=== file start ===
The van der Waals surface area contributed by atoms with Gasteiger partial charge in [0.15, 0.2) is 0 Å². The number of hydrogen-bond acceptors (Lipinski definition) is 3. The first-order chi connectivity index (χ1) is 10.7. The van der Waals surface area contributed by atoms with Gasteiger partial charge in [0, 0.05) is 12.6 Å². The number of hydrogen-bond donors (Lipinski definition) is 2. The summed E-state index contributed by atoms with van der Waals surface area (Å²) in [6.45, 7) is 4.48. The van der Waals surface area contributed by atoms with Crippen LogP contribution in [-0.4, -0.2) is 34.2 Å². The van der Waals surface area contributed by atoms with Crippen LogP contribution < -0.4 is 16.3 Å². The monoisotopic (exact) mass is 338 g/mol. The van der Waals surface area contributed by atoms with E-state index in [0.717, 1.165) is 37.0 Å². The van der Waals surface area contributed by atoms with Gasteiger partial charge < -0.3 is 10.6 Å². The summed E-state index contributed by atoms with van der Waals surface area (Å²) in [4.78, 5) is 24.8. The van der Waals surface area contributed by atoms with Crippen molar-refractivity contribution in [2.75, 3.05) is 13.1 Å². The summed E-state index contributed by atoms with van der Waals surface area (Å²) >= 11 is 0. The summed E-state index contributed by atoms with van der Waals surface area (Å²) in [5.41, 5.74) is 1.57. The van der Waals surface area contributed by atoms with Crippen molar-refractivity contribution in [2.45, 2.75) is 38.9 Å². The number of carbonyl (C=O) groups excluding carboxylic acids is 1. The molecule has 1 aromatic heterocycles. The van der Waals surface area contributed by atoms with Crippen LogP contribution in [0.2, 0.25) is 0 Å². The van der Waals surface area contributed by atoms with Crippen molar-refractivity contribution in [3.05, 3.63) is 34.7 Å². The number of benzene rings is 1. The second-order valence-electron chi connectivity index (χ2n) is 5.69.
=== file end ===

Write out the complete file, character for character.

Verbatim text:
The van der Waals surface area contributed by atoms with Gasteiger partial charge in [0.15, 0.2) is 0 Å². The number of hydrogen-bond acceptors (Lipinski definition) is 3. The first-order chi connectivity index (χ1) is 10.7. The van der Waals surface area contributed by atoms with Gasteiger partial charge in [0, 0.05) is 12.6 Å². The number of hydrogen-bond donors (Lipinski definition) is 2. The summed E-state index contributed by atoms with van der Waals surface area (Å²) in [6.45, 7) is 4.48. The van der Waals surface area contributed by atoms with Crippen LogP contribution in [-0.4, -0.2) is 34.2 Å². The van der Waals surface area contributed by atoms with Crippen LogP contribution < -0.4 is 16.3 Å². The monoisotopic (exact) mass is 338 g/mol. The van der Waals surface area contributed by atoms with E-state index in [0.717, 1.165) is 37.0 Å². The van der Waals surface area contributed by atoms with Gasteiger partial charge < -0.3 is 10.6 Å². The summed E-state index contributed by atoms with van der Waals surface area (Å²) in [4.78, 5) is 24.8. The van der Waals surface area contributed by atoms with Crippen molar-refractivity contribution in [2.75, 3.05) is 13.1 Å². The summed E-state index contributed by atoms with van der Waals surface area (Å²) >= 11 is 0. The summed E-state index contributed by atoms with van der Waals surface area (Å²) in [5.41, 5.74) is 1.57. The van der Waals surface area contributed by atoms with Crippen molar-refractivity contribution in [2.45, 2.75) is 38.9 Å². The number of carbonyl (C=O) groups excluding carboxylic acids is 1. The molecule has 1 aromatic heterocycles. The van der Waals surface area contributed by atoms with Crippen LogP contribution in [0.2, 0.25) is 0 Å². The van der Waals surface area contributed by atoms with Crippen molar-refractivity contribution in [3.05, 3.63) is 34.7 Å². The number of benzene rings is 1. The second-order valence-electron chi connectivity index (χ2n) is 5.69.